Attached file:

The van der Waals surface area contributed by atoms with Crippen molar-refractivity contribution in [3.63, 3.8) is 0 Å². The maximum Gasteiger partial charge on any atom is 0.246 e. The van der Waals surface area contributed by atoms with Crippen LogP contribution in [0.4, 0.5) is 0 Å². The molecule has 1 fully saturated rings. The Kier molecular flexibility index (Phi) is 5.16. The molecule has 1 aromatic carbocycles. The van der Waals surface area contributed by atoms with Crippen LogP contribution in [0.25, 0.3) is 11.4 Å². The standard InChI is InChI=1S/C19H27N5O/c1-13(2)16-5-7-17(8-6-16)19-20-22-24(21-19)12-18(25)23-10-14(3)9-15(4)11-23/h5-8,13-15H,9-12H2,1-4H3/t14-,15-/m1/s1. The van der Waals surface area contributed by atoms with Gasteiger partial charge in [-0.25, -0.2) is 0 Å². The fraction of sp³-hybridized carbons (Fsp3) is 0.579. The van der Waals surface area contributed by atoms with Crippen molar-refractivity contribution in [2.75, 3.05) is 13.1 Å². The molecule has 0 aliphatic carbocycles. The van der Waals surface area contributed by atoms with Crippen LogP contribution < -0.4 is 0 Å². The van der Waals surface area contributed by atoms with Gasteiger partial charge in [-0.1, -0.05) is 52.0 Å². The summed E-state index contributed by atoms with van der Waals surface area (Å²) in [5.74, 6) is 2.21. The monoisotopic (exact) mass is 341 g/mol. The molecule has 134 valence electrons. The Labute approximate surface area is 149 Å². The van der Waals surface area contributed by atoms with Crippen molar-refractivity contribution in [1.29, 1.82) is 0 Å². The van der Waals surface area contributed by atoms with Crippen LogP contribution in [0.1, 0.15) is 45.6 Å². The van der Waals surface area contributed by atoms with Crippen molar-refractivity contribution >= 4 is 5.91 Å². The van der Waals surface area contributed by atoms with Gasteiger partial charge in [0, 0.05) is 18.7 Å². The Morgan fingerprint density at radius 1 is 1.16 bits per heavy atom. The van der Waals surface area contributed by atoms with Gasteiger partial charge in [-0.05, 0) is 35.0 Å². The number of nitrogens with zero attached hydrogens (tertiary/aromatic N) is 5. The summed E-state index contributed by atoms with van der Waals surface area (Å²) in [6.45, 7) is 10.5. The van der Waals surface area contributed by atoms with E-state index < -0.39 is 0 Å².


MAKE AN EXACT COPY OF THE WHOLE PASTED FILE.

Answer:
The van der Waals surface area contributed by atoms with Crippen molar-refractivity contribution in [3.63, 3.8) is 0 Å². The maximum Gasteiger partial charge on any atom is 0.246 e. The van der Waals surface area contributed by atoms with Crippen LogP contribution in [0.4, 0.5) is 0 Å². The molecule has 1 fully saturated rings. The Kier molecular flexibility index (Phi) is 5.16. The molecule has 1 aromatic carbocycles. The van der Waals surface area contributed by atoms with Crippen LogP contribution in [0.25, 0.3) is 11.4 Å². The standard InChI is InChI=1S/C19H27N5O/c1-13(2)16-5-7-17(8-6-16)19-20-22-24(21-19)12-18(25)23-10-14(3)9-15(4)11-23/h5-8,13-15H,9-12H2,1-4H3/t14-,15-/m1/s1. The van der Waals surface area contributed by atoms with Gasteiger partial charge in [-0.25, -0.2) is 0 Å². The fraction of sp³-hybridized carbons (Fsp3) is 0.579. The van der Waals surface area contributed by atoms with Crippen molar-refractivity contribution in [2.75, 3.05) is 13.1 Å². The molecule has 0 aliphatic carbocycles. The van der Waals surface area contributed by atoms with Crippen LogP contribution < -0.4 is 0 Å². The van der Waals surface area contributed by atoms with Gasteiger partial charge in [-0.1, -0.05) is 52.0 Å². The summed E-state index contributed by atoms with van der Waals surface area (Å²) in [5.74, 6) is 2.21. The monoisotopic (exact) mass is 341 g/mol. The molecule has 134 valence electrons. The Labute approximate surface area is 149 Å². The van der Waals surface area contributed by atoms with Crippen molar-refractivity contribution in [1.29, 1.82) is 0 Å². The van der Waals surface area contributed by atoms with Crippen LogP contribution in [0.1, 0.15) is 45.6 Å². The van der Waals surface area contributed by atoms with Crippen molar-refractivity contribution >= 4 is 5.91 Å². The van der Waals surface area contributed by atoms with Gasteiger partial charge in [0, 0.05) is 18.7 Å². The Morgan fingerprint density at radius 1 is 1.16 bits per heavy atom. The van der Waals surface area contributed by atoms with Gasteiger partial charge in [-0.05, 0) is 35.0 Å². The number of nitrogens with zero attached hydrogens (tertiary/aromatic N) is 5. The summed E-state index contributed by atoms with van der Waals surface area (Å²) in [6.45, 7) is 10.5. The van der Waals surface area contributed by atoms with E-state index < -0.39 is 0 Å².